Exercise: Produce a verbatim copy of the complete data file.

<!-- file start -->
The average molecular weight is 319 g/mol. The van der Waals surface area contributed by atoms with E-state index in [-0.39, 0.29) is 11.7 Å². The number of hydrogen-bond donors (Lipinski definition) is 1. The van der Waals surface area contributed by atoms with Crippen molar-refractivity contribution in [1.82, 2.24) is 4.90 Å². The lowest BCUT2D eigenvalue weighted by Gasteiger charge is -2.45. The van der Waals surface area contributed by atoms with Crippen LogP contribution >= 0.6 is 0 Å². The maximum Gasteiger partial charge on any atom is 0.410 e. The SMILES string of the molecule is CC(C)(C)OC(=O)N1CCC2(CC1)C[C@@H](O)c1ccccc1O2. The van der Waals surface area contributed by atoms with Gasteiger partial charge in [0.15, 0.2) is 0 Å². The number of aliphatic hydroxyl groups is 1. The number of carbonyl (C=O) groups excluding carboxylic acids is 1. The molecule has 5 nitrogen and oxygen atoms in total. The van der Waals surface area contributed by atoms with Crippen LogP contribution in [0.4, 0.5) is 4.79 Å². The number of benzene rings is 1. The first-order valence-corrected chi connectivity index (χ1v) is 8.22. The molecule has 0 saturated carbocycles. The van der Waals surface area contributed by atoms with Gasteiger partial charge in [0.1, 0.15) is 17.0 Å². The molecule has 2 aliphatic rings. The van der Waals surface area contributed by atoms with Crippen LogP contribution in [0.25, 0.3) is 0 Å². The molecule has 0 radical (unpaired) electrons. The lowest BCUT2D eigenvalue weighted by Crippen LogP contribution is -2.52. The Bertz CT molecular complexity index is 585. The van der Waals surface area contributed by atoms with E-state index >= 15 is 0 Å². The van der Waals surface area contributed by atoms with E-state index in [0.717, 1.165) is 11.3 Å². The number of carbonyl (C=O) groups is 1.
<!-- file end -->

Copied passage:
The average molecular weight is 319 g/mol. The van der Waals surface area contributed by atoms with E-state index in [-0.39, 0.29) is 11.7 Å². The number of hydrogen-bond donors (Lipinski definition) is 1. The van der Waals surface area contributed by atoms with Crippen molar-refractivity contribution in [1.82, 2.24) is 4.90 Å². The lowest BCUT2D eigenvalue weighted by Gasteiger charge is -2.45. The van der Waals surface area contributed by atoms with Crippen LogP contribution >= 0.6 is 0 Å². The maximum Gasteiger partial charge on any atom is 0.410 e. The SMILES string of the molecule is CC(C)(C)OC(=O)N1CCC2(CC1)C[C@@H](O)c1ccccc1O2. The van der Waals surface area contributed by atoms with Gasteiger partial charge in [0.15, 0.2) is 0 Å². The number of aliphatic hydroxyl groups is 1. The number of carbonyl (C=O) groups excluding carboxylic acids is 1. The molecule has 5 nitrogen and oxygen atoms in total. The van der Waals surface area contributed by atoms with Crippen LogP contribution in [0.4, 0.5) is 4.79 Å². The number of benzene rings is 1. The first-order valence-corrected chi connectivity index (χ1v) is 8.22. The molecule has 0 saturated carbocycles. The van der Waals surface area contributed by atoms with Gasteiger partial charge in [0.1, 0.15) is 17.0 Å². The molecule has 2 aliphatic rings. The van der Waals surface area contributed by atoms with Crippen LogP contribution in [0.25, 0.3) is 0 Å². The molecule has 0 radical (unpaired) electrons. The lowest BCUT2D eigenvalue weighted by Crippen LogP contribution is -2.52. The Bertz CT molecular complexity index is 585. The van der Waals surface area contributed by atoms with E-state index >= 15 is 0 Å². The van der Waals surface area contributed by atoms with E-state index in [0.717, 1.165) is 11.3 Å². The number of carbonyl (C=O) groups is 1.